New CDC PEP Guidelines for Sexual and Injection-Drug Use HIV Exposure

New research on HIV prevention and treatment across the globe is published year in year out with the main objective of finding a cure to the dangerous infection. New medicines have been created as a result of this research, making HIV less deadly than it was about a decade ago.

At the moment, protection against exposure such as sexual abstinence, sex with an HIV-uninfected partner (mutual monogamy), use of condoms consistently and correctly, abstinence from injection drug use among other methods of protection against exposure are considered to be the most effective methods for preventing HIV infection.

In addition, provisions of antiretroviral treatment after secluded sexual engagement, use of drugs that are injected into the body or other nonoccupational HIV post exposure prophylaxis (nPEP), is found have less effective results at preventing the infection, rather than avoiding exposure.

New Recommendations for nPEP Use Released

It is against this background that the Department of Health and Human Services (DHHS) in the U.S in 2005 released recommendations for nPEP use to reduce the risk of getting infected with HIV virus due to nonoccupational exposure. Updated guidelines on the use of occupational PEP (oPEP) among people with possible HIV exposures were published last year (2016).

This document updates the nPEP recommendations published in 2005, specifically giving new information on clinical experience for delivering nPEP to prevent HIV infection for different exposure types.

Summary of Guidelines

Below is a summary of the guidelines done by CDC scientists selected from different organisations and bodies in the health sector.

  1. Health care providers are advised to examine persons quickly for nPEP when care is pursued less than 72 hours after a potential exposure that presents a considerable threat for HIV acquisition.
  2. All persons considered for nPEP should go through HIV testing to determine their HIV status, if possible by means of prompt combined Ag/Ab, or antibody blood tests.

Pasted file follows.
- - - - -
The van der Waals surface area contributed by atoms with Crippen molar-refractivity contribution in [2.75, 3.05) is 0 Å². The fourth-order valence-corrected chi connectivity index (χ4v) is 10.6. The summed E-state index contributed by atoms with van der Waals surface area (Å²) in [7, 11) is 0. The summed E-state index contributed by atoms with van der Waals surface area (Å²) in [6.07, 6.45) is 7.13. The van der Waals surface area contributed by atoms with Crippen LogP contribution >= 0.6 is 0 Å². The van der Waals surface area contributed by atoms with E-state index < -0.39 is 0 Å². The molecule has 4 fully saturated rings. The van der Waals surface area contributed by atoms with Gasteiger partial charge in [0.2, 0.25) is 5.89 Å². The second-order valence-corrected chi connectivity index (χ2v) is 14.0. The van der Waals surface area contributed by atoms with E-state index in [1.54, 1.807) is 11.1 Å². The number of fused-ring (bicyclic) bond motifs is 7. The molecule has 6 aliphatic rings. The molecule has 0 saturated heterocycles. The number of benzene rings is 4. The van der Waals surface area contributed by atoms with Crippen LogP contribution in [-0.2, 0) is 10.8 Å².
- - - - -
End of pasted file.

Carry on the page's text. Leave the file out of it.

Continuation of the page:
3. In the event that rapid HIV blood test results are unobtainable, and nPEP is otherwise pointed out, it should be commenced as soon as possible and can be stopped in the event that the patient is later found to have HIV infection already or the source is determined not to have HIV infection.
  4. nPEP should be recommended when the source of the body fluids is known to be HIV-positive and there is a risk of transmission.
  5. If care is sought more than 72 hours of exposure to the HIV infection, nPEP is not recommended.
  6. A 28-day course of a 3-drug antiretroviral regimen should be administered to all persons offered nPEP.
  7. The preferred treatment for healthy adults and teenagers includes tenofovir disoproxil fumarate with emtricitabine once daily, plus raltegravir twice daily or dolutegravir daily.
  8. Alternative regimen for otherwise healthy adults and adolescents includes tenofovir with emtricitabine once daily plus darunavir and ritonavira once daily.
  9. Treatments are also provided for children, persons with decreased renal function, and expectant women.
  10. Health care providers making an allowance for using antiretroviral regimens for nPEP other than those listed in these guidelines are encouraged to consult with other caregivers experienced in antiretroviral medication use for similar patients.
  11. All individuals assessed for possible nPEP should be given any prevention method, treatment, or post care to deal with other health conditions associated with exposure such as sexually transmitted infections caused by bacteria, distressing injuries, hepatitis B virus and hepatitis C virus infection, or pregnancy.
  12. Counselling focused on reducing risk and intervention services should be given to individuals who report being at higher risk for frequently recurring HIV exposures, for instance, injection drug use, or sex without condoms.

The updated guidelines and recommendations are meant for health care providers,  public health professionals, clinicians, persons at risk for HIV infection, as well as the general public.

Source: Centers for Disease control and Prevention, 2016